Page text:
The end result will be inevitable – the European industrial economy will continue to disappear down the drain pipe.
This excellent comment from Jonathan Spencer sums the whole thing up:
jonathan spencer 20 Aug 2017 10:29PM
“Under the scheme, CO2 from factories all across Europe could soon be piped on to ships and brought to Norway. Cutting-edge carbon storage sites will then inject the gas deep into salt caverns under the seabed.”…”Its government believes that within the next five years it will be able to develop a system to rid the whole of Europe of its unwanted carbon emissions.”
This scheme is about as stupid as it gets, ranking right up there with the vacuous Miliband’s plan for a Personal Carbon Credit scheme.
So European politicians are prepared to waste what will have to be billions of euros in a whole new infrastructure to collect CO2, process it, ship and store it underground. Quite apart form the phenomenal physical resources required to carry out this European wide process, it is difficult to see how this extremely complex set of transactions will reduce overall carbon emissions and the initial cost of emissions in the infrastructure will consume many years of carbon captured, probably never achieving payback. This is just another gigantic con trick perpetrated on the plebs in the very long list of gigantic cons in the global CO2 scam.
Of all the investments in infrastructure we desperately need in the UK, CCS is way, way down the list in utility, payback and need. Far more important, for example, is the need to improve significantly the UK’s security of energy supply and energy efficiency which is pathetic in this country, especially in the public sector itself. Successive governments and the completely and utterly useless senior civil servants in the energy departments need a complete change of mindset and should start dealing with real world practical problems instead of throwing huge sums of money at problems which do not exist.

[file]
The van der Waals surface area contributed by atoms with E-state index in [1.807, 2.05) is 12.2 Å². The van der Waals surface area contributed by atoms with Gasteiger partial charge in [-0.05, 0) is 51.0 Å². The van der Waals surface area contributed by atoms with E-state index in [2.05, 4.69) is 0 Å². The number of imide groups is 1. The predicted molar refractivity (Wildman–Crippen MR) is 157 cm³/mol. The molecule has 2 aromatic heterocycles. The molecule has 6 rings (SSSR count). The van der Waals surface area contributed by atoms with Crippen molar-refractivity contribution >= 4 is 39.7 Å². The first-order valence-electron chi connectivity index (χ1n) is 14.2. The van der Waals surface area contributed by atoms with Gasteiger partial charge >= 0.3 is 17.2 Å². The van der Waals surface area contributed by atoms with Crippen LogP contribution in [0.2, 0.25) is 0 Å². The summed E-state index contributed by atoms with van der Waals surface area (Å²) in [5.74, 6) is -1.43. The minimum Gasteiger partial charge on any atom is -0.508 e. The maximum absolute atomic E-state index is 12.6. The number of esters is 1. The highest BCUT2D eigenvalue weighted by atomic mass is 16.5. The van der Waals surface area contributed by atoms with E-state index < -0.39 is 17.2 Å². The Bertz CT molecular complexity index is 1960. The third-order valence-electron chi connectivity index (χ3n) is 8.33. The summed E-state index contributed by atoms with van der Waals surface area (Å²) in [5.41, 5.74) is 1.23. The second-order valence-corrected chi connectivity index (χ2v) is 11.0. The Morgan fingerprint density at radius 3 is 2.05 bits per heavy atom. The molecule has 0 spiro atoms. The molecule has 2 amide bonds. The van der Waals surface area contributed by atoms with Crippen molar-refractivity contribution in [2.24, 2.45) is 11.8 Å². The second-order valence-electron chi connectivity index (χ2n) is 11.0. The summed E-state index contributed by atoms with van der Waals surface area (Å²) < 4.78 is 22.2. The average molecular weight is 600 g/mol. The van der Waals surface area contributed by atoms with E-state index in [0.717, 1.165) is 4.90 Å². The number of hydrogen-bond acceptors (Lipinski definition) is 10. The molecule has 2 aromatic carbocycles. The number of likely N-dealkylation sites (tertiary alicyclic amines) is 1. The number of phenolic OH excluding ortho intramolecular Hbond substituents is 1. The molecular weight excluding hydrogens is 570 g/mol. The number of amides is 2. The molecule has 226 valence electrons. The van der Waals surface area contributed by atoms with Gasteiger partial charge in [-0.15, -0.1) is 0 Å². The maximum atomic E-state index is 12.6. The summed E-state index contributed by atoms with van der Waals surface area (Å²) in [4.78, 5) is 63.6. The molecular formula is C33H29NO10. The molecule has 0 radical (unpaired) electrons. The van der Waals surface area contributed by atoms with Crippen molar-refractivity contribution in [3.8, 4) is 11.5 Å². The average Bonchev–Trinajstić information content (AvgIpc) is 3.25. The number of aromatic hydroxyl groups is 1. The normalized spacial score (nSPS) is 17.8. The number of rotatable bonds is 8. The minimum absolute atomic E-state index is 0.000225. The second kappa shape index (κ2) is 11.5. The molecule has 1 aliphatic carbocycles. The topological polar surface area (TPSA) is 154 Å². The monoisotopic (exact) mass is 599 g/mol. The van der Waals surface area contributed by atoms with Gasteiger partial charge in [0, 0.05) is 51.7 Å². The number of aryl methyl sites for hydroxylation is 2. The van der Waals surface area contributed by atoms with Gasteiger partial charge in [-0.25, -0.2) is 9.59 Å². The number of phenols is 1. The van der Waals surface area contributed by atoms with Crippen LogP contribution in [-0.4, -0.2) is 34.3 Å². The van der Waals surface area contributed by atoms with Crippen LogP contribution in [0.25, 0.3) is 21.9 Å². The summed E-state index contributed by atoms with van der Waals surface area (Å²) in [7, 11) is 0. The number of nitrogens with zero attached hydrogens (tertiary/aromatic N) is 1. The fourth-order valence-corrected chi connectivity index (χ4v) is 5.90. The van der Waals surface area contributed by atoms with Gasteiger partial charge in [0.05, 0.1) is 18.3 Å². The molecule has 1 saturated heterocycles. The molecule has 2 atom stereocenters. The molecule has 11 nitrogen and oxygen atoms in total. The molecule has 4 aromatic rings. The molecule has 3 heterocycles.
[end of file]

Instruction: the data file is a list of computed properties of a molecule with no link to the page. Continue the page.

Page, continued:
Outrage was quite rightly expressed at the many failings of government at all levels in respect of the Grenfell Tower disaster but there is a much greater disaster that occurs every winter and that is the avoidable deaths of many thousands of people from hypothermia, primarily due to a complete lack of a viable energy policy in this country and that has been the case for at least twenty years. What can you do with a government that would rather spend a colossal sum of money each year chasing a nonsensical carbon emissions reduction target, rather than ensuring that many of its citizens do not die because of the high price of energy, which is a direct result of that government’s policy?
The French have been very vocal about punishing the UK for Brexit. Well, let’s hope they don’t include in that punishment switching off the Interconnector in the next cold snap just because they can. We’ll see then the foolhardiness of basing an energy policy on reducing CO2 emissions (with zero effect on global emissions by the way for all the many billions we have thrown down the drain in respect of this).